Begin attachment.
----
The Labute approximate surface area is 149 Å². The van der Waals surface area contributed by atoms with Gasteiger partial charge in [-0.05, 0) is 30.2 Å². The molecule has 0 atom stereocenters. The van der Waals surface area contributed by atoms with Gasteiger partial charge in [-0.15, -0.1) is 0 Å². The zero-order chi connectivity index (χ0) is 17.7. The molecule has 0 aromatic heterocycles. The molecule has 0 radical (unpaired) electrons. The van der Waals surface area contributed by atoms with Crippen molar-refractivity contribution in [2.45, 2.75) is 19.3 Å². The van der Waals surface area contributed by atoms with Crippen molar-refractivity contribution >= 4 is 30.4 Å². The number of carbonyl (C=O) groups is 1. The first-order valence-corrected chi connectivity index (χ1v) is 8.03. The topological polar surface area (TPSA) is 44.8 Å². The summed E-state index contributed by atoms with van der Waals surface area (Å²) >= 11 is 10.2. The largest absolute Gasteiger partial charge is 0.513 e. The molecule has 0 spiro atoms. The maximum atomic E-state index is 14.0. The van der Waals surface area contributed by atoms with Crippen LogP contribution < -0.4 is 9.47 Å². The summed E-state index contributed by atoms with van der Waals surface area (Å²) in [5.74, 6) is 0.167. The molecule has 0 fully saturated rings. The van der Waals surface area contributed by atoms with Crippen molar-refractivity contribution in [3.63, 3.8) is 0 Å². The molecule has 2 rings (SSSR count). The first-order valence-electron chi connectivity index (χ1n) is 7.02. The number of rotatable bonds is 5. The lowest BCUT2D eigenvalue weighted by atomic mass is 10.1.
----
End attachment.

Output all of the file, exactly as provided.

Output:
The Labute approximate surface area is 149 Å². The van der Waals surface area contributed by atoms with Gasteiger partial charge in [-0.05, 0) is 30.2 Å². The molecule has 0 atom stereocenters. The van der Waals surface area contributed by atoms with Gasteiger partial charge in [-0.15, -0.1) is 0 Å². The zero-order chi connectivity index (χ0) is 17.7. The molecule has 0 aromatic heterocycles. The molecule has 0 radical (unpaired) electrons. The van der Waals surface area contributed by atoms with Crippen molar-refractivity contribution in [2.45, 2.75) is 19.3 Å². The van der Waals surface area contributed by atoms with Crippen molar-refractivity contribution >= 4 is 30.4 Å². The number of carbonyl (C=O) groups is 1. The first-order valence-corrected chi connectivity index (χ1v) is 8.03. The topological polar surface area (TPSA) is 44.8 Å². The summed E-state index contributed by atoms with van der Waals surface area (Å²) >= 11 is 10.2. The largest absolute Gasteiger partial charge is 0.513 e. The molecule has 0 spiro atoms. The maximum atomic E-state index is 14.0. The van der Waals surface area contributed by atoms with Crippen LogP contribution < -0.4 is 9.47 Å². The summed E-state index contributed by atoms with van der Waals surface area (Å²) in [5.74, 6) is 0.167. The molecule has 0 fully saturated rings. The van der Waals surface area contributed by atoms with Crippen molar-refractivity contribution in [3.63, 3.8) is 0 Å². The molecule has 2 rings (SSSR count). The first-order valence-electron chi connectivity index (χ1n) is 7.02. The number of rotatable bonds is 5. The lowest BCUT2D eigenvalue weighted by atomic mass is 10.1.